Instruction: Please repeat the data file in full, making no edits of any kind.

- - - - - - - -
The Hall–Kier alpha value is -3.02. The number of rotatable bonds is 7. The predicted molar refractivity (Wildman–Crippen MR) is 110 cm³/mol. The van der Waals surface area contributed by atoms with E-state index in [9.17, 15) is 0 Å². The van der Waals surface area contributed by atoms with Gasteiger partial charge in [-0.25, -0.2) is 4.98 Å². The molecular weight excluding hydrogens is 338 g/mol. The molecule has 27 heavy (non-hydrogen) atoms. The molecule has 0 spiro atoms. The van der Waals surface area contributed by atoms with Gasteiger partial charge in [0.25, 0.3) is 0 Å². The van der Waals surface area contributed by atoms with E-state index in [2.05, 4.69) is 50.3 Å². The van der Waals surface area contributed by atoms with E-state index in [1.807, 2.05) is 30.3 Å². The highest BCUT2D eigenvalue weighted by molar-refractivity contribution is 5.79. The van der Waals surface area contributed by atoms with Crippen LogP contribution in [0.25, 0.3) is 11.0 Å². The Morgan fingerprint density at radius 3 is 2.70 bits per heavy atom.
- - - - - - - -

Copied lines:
The Hall–Kier alpha value is -3.02. The number of rotatable bonds is 7. The predicted molar refractivity (Wildman–Crippen MR) is 110 cm³/mol. The van der Waals surface area contributed by atoms with E-state index in [9.17, 15) is 0 Å². The van der Waals surface area contributed by atoms with Gasteiger partial charge in [-0.25, -0.2) is 4.98 Å². The molecular weight excluding hydrogens is 338 g/mol. The molecule has 27 heavy (non-hydrogen) atoms. The molecule has 0 spiro atoms. The van der Waals surface area contributed by atoms with Gasteiger partial charge in [0.25, 0.3) is 0 Å². The van der Waals surface area contributed by atoms with E-state index in [2.05, 4.69) is 50.3 Å². The van der Waals surface area contributed by atoms with E-state index in [1.807, 2.05) is 30.3 Å². The highest BCUT2D eigenvalue weighted by molar-refractivity contribution is 5.79. The van der Waals surface area contributed by atoms with Crippen LogP contribution in [0.25, 0.3) is 11.0 Å². The Morgan fingerprint density at radius 3 is 2.70 bits per heavy atom.